True or false: Alienation = lack of interest?
Of course, there is also the chance that those who find themselves unable to relate will still care. For example, it’s possible that alienation also encourages curiosity and concern, and ultimately the desire to try the same extraordinary experience. Again, the outcome largely depends on how a person reacts to instances of alienation — something that you can never control, and will therefore always be a limitation for studies tackling the same subject.
That said, there are many factors that would lead to a person’s enthusiasm (or lack thereof) when you start sharing details about an exceptional experience (like your recent sojourn). This could both prove and disprove the fact that no one cares about your travels, but the real question is, should that even bother you?
Travel for yourself first
At the end of the day, if you travel for the right reasons, then the way anyone else reacts to your travels shouldn’t bother you at all. You shouldn’t mind that “no one cares about your travels” because you aren’t doing it for them. You travel for yourself first — for your enrichment and fulfillment.
I’ve heard many versions of this story again and again. I know of someone who travels long-term, with each trip as equally immersive as the last. And when he’d come home to his friends, they all seem to resent him for having nothing to talk about but travel. But he was simply sharing tidbits of an extraordinary experience, so where’s the fault in that?
Another common example is how family members would secretly take it against other (often younger) family members for being “too into travel”. I’m sure they’re just looking out for their siblings/sons and daughters/grandsons and granddaughters/nephews and nieces (you get the picture), but for as long as they’re able to budget their earnings and set aside their savings, then they shouldn’t be shamed for wanting to explore the world.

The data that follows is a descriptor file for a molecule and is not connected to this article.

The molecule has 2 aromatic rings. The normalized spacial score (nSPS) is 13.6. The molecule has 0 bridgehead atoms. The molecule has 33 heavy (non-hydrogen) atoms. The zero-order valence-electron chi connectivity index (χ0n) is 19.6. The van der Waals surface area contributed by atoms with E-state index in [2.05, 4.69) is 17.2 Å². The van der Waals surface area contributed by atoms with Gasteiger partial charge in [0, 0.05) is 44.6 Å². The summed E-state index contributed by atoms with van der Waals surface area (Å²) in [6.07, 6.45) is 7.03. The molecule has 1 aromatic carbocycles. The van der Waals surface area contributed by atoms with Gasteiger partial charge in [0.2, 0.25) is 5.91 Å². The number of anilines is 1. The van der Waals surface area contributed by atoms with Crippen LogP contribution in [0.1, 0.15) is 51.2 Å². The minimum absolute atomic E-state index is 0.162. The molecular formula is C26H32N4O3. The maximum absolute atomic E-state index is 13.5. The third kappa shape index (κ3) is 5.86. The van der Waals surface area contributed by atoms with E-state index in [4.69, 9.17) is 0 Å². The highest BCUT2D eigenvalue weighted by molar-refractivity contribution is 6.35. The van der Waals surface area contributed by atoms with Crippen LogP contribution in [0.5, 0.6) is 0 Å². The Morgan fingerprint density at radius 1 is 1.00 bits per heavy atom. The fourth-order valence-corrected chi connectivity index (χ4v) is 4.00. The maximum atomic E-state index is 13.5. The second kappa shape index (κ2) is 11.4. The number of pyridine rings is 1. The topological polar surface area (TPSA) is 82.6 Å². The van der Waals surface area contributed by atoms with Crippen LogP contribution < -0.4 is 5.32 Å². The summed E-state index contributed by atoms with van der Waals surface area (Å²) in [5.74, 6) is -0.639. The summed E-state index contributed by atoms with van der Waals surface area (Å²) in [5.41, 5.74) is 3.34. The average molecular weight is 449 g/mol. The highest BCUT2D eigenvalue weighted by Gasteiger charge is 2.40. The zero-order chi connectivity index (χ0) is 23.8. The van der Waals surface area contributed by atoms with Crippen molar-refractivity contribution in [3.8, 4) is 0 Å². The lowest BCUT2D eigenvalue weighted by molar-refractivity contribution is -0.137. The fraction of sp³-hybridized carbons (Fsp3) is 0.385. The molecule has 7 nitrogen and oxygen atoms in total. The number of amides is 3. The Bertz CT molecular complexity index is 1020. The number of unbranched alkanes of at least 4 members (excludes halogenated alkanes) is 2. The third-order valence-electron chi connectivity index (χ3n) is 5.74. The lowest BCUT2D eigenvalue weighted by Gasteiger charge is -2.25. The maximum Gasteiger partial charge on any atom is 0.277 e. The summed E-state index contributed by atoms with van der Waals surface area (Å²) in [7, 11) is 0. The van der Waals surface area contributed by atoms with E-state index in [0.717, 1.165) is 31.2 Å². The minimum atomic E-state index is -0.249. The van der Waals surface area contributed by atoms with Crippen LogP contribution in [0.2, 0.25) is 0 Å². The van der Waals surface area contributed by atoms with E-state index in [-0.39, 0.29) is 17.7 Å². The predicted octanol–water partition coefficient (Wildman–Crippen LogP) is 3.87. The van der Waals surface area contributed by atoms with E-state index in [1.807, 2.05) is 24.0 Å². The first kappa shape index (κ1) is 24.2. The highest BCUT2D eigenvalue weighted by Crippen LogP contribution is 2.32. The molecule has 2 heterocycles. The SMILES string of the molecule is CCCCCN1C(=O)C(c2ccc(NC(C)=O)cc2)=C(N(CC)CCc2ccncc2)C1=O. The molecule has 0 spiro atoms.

So to those who might feel like no one cares about your travels, know that you aren’t alone. And remember, it shouldn’t even matter. The pleasure and wisdom you derive from your own life experiences shouldn’t depend on how others view them or react to them — on any digital space or in real life, for that matter.
Travel for others the right way
One of the greatest pleasures of travel is how it connects people. Through the extraordinary experience of seeing the world and living other cultures, travel should, in fact, inspire and educate — not alienate. Travel should bridge gaps, not make them.
If you find yourself eager to share your travel stories, take pride in the fact that you want to cause a positive ripple in the travel scene and beyond. Never mind naysayers who habitually express apathy or disdain over travel stories that were meant to spread positive vibes in the first place. Don’t pay attention to sourpusses who brand your enthusiasm towards travel as bragging. And lastly, don’t take offense should people display a lack of interest — it is as much their right as it is yours to freely recount your travel tales.
Also read: Why We Have to Stop Travel Shaming
Looking at it from another angle, it’s worth noting how studies highlight alienation, apathy, and even jealousy in travel, given that there’s also scientific evidence which proves travel makes us happy. But that’s for another day and another story. And that just illustrates how travel is an endless dichotomy of human nature’s complexity: We take the bad with the good, but it’s up to us to ultimately turn it into something better.
So never mind if, at certain times, you feel that no one cares about your travels. What matters is what travel has done for you and those who are willing to listen. Continue to make travel happen and keep on spreading positive vibes one travel story at a time!